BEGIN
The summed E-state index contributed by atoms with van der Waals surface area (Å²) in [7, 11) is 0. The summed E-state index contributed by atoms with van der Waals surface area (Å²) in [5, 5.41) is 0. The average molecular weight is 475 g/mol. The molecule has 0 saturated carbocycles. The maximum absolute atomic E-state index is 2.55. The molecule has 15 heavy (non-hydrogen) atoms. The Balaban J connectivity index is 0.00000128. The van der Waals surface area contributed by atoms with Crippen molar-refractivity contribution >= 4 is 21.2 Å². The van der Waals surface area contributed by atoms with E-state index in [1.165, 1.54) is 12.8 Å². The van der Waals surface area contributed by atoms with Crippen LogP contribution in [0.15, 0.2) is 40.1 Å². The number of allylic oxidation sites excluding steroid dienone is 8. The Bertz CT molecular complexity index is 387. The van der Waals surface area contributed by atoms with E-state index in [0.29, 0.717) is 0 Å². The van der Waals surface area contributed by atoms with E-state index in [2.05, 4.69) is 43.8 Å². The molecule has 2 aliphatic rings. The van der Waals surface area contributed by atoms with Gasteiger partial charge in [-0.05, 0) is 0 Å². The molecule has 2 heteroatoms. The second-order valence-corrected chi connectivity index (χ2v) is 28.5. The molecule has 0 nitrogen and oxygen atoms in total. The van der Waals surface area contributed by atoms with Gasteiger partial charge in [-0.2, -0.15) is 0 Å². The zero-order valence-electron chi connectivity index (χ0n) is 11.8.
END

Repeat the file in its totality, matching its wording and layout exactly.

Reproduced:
The summed E-state index contributed by atoms with van der Waals surface area (Å²) in [7, 11) is 0. The summed E-state index contributed by atoms with van der Waals surface area (Å²) in [5, 5.41) is 0. The average molecular weight is 475 g/mol. The molecule has 0 saturated carbocycles. The maximum absolute atomic E-state index is 2.55. The molecule has 15 heavy (non-hydrogen) atoms. The Balaban J connectivity index is 0.00000128. The van der Waals surface area contributed by atoms with Crippen molar-refractivity contribution >= 4 is 21.2 Å². The van der Waals surface area contributed by atoms with E-state index in [1.165, 1.54) is 12.8 Å². The van der Waals surface area contributed by atoms with Crippen LogP contribution in [0.15, 0.2) is 40.1 Å². The number of allylic oxidation sites excluding steroid dienone is 8. The Bertz CT molecular complexity index is 387. The van der Waals surface area contributed by atoms with E-state index in [0.29, 0.717) is 0 Å². The van der Waals surface area contributed by atoms with E-state index in [2.05, 4.69) is 43.8 Å². The molecule has 2 aliphatic rings. The van der Waals surface area contributed by atoms with Gasteiger partial charge in [-0.05, 0) is 0 Å². The molecule has 2 heteroatoms. The second-order valence-corrected chi connectivity index (χ2v) is 28.5. The molecule has 0 nitrogen and oxygen atoms in total. The van der Waals surface area contributed by atoms with Gasteiger partial charge in [-0.2, -0.15) is 0 Å². The zero-order valence-electron chi connectivity index (χ0n) is 11.8.